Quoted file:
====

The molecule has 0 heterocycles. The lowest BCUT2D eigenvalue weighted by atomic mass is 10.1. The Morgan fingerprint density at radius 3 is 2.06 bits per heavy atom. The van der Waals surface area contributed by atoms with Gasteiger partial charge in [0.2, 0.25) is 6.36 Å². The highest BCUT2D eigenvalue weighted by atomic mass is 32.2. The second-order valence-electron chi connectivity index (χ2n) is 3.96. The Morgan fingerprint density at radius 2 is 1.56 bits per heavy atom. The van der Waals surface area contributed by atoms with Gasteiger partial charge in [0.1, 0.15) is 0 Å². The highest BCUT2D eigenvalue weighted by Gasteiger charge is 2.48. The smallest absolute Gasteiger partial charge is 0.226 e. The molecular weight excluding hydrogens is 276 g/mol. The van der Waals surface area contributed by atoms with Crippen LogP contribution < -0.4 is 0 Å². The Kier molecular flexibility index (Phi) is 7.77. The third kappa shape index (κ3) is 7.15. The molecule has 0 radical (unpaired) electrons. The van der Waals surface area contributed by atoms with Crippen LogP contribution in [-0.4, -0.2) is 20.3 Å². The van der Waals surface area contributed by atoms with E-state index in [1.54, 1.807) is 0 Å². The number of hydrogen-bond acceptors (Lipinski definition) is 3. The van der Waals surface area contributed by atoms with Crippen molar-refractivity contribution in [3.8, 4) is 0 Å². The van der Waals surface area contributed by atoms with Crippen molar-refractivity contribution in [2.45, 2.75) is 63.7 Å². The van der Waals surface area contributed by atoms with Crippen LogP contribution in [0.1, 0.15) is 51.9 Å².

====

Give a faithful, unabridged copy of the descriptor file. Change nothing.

The molecule has 0 heterocycles. The lowest BCUT2D eigenvalue weighted by atomic mass is 10.1. The Morgan fingerprint density at radius 3 is 2.06 bits per heavy atom. The van der Waals surface area contributed by atoms with Gasteiger partial charge in [0.2, 0.25) is 6.36 Å². The highest BCUT2D eigenvalue weighted by atomic mass is 32.2. The second-order valence-electron chi connectivity index (χ2n) is 3.96. The Morgan fingerprint density at radius 2 is 1.56 bits per heavy atom. The van der Waals surface area contributed by atoms with Gasteiger partial charge in [0.1, 0.15) is 0 Å². The highest BCUT2D eigenvalue weighted by Gasteiger charge is 2.48. The smallest absolute Gasteiger partial charge is 0.226 e. The molecular weight excluding hydrogens is 276 g/mol. The van der Waals surface area contributed by atoms with Crippen LogP contribution < -0.4 is 0 Å². The Kier molecular flexibility index (Phi) is 7.77. The third kappa shape index (κ3) is 7.15. The molecule has 0 radical (unpaired) electrons. The van der Waals surface area contributed by atoms with Crippen LogP contribution in [-0.4, -0.2) is 20.3 Å². The van der Waals surface area contributed by atoms with E-state index in [1.54, 1.807) is 0 Å². The number of hydrogen-bond acceptors (Lipinski definition) is 3. The van der Waals surface area contributed by atoms with Crippen molar-refractivity contribution in [3.8, 4) is 0 Å². The van der Waals surface area contributed by atoms with Crippen molar-refractivity contribution in [2.45, 2.75) is 63.7 Å². The van der Waals surface area contributed by atoms with Crippen LogP contribution in [0.1, 0.15) is 51.9 Å².